5G services in Iraq are delayed
Iraq’s ongoing political and economic difficulties have spilled over to the telcoms sector, which to some degree has become a secondary political battleground.
The three MNOs Zain Iraq, Asiacell, and Korek Telecom secured their 15-year concessions in 2007. Since these concessions gave the operators relative autonomy in their respective regions, it is now considered among many parliamentarians in the country that renewing them would only hold back market competition in general. The government had in 2020 accepted the argument that the concessions should be extended for a further eight years, which would have included three years to compensate the operators for damage caused in areas of the country held by Islamic State. Various court determinations have since then only resulted in continuing uncertainty for the concession holders.
The mobile sector holds the greater promise for ordinary Iraqis to benefit from telecom services. Destruction to fixed-line infrastructure in recent years has meant that fixed broadband penetration is low, at about 12.4%. By contrast, mobile penatration stands at about 95%. While the network operators have struggled to develop LTE services, and there is little scope for 5G services to be launched in the short term, nevertheless this segment offers the best opportunity for revenue growth, and for attracting subscribers to mobile data services.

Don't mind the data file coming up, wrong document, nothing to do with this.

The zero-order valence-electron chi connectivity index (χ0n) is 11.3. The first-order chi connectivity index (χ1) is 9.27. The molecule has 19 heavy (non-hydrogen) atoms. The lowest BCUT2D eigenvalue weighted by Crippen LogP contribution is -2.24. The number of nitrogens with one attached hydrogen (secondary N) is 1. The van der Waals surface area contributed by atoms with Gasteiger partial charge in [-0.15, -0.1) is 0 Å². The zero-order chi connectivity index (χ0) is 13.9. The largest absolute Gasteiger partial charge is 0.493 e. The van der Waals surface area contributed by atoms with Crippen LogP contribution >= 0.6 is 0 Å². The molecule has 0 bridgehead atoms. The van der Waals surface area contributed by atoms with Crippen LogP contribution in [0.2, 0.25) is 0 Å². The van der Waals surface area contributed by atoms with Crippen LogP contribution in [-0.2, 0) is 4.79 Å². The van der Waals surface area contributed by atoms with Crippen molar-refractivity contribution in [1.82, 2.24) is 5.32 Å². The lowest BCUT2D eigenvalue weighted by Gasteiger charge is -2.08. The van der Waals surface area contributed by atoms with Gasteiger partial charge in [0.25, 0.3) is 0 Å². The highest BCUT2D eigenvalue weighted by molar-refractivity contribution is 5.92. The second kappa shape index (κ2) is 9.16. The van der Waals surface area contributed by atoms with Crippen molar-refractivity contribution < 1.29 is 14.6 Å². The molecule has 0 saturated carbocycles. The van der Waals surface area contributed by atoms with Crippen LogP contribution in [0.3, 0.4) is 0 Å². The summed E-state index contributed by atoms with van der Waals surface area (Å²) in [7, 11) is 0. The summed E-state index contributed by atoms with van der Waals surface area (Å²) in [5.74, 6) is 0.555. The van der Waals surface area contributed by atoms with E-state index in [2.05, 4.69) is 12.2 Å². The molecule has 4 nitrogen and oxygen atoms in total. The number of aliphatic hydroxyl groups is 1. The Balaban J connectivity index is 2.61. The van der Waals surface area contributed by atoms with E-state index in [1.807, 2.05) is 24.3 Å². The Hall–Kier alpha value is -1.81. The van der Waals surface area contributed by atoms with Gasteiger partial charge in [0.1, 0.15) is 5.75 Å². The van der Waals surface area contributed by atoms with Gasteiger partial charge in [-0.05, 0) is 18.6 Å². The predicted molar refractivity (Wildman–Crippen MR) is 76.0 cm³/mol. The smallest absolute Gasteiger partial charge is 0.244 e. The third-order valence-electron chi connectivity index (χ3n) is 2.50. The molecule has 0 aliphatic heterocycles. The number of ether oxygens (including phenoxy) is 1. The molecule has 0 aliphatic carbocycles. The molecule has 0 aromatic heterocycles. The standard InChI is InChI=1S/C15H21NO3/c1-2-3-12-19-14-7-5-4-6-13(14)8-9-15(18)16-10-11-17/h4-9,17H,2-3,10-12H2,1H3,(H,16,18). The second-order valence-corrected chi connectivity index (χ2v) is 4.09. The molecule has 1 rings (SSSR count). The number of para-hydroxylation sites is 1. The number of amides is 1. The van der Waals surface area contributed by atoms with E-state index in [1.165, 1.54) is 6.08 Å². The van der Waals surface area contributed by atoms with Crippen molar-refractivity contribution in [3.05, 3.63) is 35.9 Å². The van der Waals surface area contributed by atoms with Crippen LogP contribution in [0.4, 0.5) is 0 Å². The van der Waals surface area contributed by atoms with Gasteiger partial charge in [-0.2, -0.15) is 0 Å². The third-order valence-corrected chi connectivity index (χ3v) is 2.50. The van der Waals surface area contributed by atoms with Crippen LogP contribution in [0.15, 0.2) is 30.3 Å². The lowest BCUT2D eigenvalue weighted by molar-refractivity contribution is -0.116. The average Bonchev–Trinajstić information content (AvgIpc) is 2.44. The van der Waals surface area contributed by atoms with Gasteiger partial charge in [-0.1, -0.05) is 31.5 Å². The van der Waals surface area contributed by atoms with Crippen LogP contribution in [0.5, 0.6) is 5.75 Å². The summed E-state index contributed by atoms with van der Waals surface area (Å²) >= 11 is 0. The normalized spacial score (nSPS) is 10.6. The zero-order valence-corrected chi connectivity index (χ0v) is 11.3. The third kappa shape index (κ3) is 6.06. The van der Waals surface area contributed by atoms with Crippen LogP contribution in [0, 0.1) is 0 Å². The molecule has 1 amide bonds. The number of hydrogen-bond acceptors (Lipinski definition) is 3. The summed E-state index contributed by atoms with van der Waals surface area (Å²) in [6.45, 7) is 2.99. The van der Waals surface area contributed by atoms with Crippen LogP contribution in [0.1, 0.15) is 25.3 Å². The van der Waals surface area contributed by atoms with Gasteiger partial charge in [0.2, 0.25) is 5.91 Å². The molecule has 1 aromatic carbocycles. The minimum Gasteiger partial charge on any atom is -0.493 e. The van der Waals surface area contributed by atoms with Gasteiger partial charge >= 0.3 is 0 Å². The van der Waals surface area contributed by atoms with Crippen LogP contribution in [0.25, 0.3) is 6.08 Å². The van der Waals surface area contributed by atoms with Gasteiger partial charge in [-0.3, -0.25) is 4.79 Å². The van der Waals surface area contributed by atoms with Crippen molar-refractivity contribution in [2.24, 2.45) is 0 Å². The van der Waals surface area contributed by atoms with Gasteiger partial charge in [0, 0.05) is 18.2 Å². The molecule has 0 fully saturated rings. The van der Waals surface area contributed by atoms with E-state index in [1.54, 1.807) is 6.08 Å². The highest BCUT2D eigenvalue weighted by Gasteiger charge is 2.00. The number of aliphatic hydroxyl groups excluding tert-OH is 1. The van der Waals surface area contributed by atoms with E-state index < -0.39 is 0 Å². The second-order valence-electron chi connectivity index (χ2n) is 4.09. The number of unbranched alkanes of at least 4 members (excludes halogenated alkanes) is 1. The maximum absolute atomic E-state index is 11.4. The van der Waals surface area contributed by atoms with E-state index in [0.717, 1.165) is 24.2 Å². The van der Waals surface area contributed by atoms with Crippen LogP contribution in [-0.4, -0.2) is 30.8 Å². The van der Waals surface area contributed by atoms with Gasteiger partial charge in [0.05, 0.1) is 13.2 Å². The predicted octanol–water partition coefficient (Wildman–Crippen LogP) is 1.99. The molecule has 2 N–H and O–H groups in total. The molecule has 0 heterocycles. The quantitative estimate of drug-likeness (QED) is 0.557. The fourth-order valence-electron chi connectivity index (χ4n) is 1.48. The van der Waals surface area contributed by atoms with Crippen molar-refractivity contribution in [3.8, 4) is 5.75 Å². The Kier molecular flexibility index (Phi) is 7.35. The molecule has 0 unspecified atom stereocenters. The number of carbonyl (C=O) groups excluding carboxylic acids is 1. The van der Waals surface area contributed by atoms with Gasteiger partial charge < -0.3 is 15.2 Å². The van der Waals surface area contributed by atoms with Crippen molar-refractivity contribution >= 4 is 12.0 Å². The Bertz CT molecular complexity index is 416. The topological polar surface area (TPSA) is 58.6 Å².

Companies mentioned in this report:
Iraqi Telephone and Postal Company (ITPC), Newroz Telecom, Asiacell, Zain Iraq, Korek Telecom, Regional Telecom, Communication and Media Commission (CMC), ScopeSky Communications.